One is the epitome of fast food; the other, the embodiment of high-priced fast casual fare. Although they occupy opposite ends of the spectrum, McDonald's (NYSE:MCD) and Shake Shack (NYSE:SHAK) clearly show there isn't a single way to profit from a hamburger or from a hungry consumer's stomach.
Yet even though both are successful in their respective niches, that doesn't mean they're equal investment opportunities. So let's see how McDonald's and Shake Shack stack up against one another and why one might be a smarter pick for investors.
Neither McDonald's nor Shake Shack has been able to outperform the stock market over the past year, though the fast-food joint substantially leads its better burger rival. Where Shake Shack is up just 1% since last January, McDonald's has gained more than 7% over the same time period. That still falls far short of the S&P 500, which has surged nearly 18% in the last 12 months.
When we look at each companies valuations in comparison to the overall market, McDonald's offers something much more reasonable than does Shake Shack. The price-to-earnings ratio of the market index stands just north of 26, though its mean puts its price closer to 15 times the earnings of its components. While McDonald's PE of 22.5 is fairly valued to somewhat overvalued, Shake Shack's multiple of 80 times its last 12 months earnings per share firmly places it in nosebleed territory.
Even when looking at estimated earnings performance over the next year, the better burger stand's valuation doesn't improve much: It goes for 64 times 2017's earnings, whereas McDonald's comes in at less than 20 times estimates.
Certainly the market is putting a substantial premium on Shake Shack because it views it as a growth stock that has years of profitable performance ahead of it, and McDonald's, being the granddaddy of fast food, is seen as more staid. But that seemingly overstates the better burger shop's potential.
Analysts forecast that McDonald's will grow earnings over the next five years at a rate less than 10% annually, but they anticipate Shake Shack will be able to expand its profits by more than 26% annually, which would actually allow it to double earnings in three years' time, but is that feasible?
It has more than 100 restaurants opened around the world and plans to open another 30 this year, but same-restaurant sales -- or same-Shack sales, as Shake Shack calls them -- have fallen precipitously since it went public. Third-quarter comps, in fact, were just 2.9% compared to 17% in the same period in 2015. Moreover, its Shack-level operating profits fell by 160 basis points in the quarter because of higher labor costs after it raised employee minimum wages from $10.50 to $12 per hour at the start of last year. Some cities, like New York, pay even more.
It was forced to raise prices after doing so to pay for the wage hikes -- it was the third time in the preceding 12 months it had to do so -- and Shake Shack just announced it was raising prices yet again to compensate for its above-market pay. There would seemingly be an upper limit people will pay for a burger, even if it is arguably of higher quality.
While McDonald's has also raised employee wages, as the value leader in burgers, it's been attracting more customers who are looking for good food at a fair price. Its comps were up 3.5% in the third quarter, and its operating income was up 7% when the effects of currency exchange rates were removed. It did so by making some smart moves like introducing all-day breakfast and smart value meal bundles. Shake Shack's efforts seem more derivative, like adding a chicken sandwich to its menu.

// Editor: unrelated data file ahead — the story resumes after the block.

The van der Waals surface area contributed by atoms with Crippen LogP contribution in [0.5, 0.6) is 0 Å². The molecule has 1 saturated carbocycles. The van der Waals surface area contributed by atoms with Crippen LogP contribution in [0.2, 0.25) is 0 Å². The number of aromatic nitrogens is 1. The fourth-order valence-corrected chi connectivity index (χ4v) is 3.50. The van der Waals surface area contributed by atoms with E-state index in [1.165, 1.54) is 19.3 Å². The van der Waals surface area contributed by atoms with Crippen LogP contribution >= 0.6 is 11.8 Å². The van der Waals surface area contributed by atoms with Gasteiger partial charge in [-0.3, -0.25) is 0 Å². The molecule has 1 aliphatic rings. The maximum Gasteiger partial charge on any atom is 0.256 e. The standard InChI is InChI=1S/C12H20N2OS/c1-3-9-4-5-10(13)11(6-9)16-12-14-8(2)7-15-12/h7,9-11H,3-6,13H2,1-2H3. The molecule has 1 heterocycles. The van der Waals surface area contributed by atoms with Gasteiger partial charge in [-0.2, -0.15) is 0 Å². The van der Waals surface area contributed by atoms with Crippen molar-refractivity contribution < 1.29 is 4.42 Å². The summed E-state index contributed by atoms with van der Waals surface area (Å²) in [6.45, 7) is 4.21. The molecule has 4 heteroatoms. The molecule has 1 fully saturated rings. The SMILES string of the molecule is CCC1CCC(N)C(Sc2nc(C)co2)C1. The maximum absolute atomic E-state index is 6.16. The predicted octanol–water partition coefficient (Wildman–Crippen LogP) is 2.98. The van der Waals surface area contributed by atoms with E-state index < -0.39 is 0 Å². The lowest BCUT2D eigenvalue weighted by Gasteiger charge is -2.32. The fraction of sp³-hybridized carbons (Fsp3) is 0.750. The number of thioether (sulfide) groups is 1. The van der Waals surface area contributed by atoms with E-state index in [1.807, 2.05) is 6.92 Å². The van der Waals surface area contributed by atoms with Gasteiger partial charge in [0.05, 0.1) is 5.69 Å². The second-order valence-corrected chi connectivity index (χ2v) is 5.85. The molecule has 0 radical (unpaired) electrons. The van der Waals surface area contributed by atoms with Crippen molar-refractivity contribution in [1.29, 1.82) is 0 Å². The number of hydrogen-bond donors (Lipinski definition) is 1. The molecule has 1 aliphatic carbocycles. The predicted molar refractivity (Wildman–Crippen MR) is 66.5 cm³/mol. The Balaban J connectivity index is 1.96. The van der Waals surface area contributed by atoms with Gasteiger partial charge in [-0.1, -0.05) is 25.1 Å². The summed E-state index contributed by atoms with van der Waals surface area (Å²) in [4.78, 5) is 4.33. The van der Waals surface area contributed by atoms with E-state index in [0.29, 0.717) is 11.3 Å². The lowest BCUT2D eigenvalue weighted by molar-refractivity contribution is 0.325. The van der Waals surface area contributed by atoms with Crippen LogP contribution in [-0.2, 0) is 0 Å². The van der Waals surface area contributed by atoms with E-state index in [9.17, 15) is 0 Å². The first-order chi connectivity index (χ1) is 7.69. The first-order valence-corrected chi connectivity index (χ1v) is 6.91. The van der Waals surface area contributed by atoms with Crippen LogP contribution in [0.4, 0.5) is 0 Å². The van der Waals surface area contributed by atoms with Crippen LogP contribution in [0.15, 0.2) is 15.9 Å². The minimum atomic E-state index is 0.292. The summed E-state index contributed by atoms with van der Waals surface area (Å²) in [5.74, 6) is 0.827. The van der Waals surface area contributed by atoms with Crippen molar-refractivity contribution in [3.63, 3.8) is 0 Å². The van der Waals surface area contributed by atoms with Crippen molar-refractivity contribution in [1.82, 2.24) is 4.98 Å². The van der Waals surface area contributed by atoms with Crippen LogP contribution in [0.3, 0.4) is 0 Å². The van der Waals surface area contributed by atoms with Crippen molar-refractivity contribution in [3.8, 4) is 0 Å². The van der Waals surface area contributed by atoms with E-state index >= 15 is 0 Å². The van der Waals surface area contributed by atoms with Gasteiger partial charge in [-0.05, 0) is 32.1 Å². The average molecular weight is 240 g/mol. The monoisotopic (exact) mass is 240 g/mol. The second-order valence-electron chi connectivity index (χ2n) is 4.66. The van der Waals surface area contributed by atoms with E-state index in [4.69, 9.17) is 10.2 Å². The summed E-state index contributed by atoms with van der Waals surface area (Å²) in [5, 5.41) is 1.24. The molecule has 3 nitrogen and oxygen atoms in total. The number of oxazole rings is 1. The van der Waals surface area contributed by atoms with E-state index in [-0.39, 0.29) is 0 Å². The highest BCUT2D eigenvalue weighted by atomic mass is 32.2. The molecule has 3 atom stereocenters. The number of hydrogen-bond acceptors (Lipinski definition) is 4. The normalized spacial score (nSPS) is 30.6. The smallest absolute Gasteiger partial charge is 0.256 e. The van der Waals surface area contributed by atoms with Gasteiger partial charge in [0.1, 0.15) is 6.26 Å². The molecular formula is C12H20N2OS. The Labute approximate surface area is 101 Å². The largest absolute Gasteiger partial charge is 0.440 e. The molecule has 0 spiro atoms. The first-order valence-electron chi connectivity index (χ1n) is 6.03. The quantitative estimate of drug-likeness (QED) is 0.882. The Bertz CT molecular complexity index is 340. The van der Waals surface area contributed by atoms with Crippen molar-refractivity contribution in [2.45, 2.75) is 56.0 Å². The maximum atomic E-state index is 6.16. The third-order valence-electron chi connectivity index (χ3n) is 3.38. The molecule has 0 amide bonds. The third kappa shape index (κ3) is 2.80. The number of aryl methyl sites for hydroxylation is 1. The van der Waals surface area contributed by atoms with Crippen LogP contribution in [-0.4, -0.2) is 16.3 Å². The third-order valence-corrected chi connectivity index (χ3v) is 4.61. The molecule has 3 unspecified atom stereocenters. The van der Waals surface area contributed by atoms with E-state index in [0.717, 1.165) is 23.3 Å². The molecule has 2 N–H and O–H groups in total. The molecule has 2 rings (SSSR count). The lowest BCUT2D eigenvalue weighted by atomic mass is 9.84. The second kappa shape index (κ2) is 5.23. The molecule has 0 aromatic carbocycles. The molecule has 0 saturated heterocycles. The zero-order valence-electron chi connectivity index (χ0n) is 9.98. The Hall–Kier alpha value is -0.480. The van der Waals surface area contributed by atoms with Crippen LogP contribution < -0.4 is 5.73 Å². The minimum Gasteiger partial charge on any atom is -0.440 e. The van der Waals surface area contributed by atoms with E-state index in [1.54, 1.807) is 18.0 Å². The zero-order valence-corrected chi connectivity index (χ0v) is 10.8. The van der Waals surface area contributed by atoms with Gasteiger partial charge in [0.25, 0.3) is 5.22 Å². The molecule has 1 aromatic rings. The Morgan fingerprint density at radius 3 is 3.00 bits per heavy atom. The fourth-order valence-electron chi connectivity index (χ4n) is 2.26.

Still, fast-casual restaurants are among the hardest-hit in an industry suffering a broad-based slow down, while the quick-serve sector has been one of only two segments to consistently enjoy positive comp sales each quarter since the third quarter of 2015 (upscale dining is the other). Shake Shack's expansion plans may become much more difficult to realize in such an environment.
McDonald's has its own problems in that customer traffic is still negative, and over the past eight years, restaurant comp traffic has declined over 13%. That makes the growth prospects something of a toss-up between the two, but with McDonald's comps moving in the right direction, I see it tilting in the fast-food joint's favor.
In the third quarter, McDonald's said it returned to shareholders some $3.4 billion through stock buybacks and dividends. The burger king pays an annual dividend of $3.76 per share that currently yields 3.1%, which it hiked 6% to begin the fourth quarter. Over the past three years, its cumulative return to shareholders totals $27.8 billion, and it has a target of around $30 billion, so investors can probably expect a few billion dollars more to be returned to them this quarter.
Shake Shack, on the other hand, pays no dividend, which is not surprising for a new, relatively young company. You want them plowing their profits back into the business to keep it growing, but it also hasn't bought back any of its stock. It did have a secondary offering that allowed some early investors to cash out some of their holdings. There may come a time for buybacks and dividends, but that doesn't appear to be now.
In the three broad areas we looked at today of valuation, growth opportunities, and shareholder value, McDonald's was the clear choice -- or at least the better bet. For investors looking for a burger chain to put their money into, the Golden Arches could just be the golden opportunity they are looking for.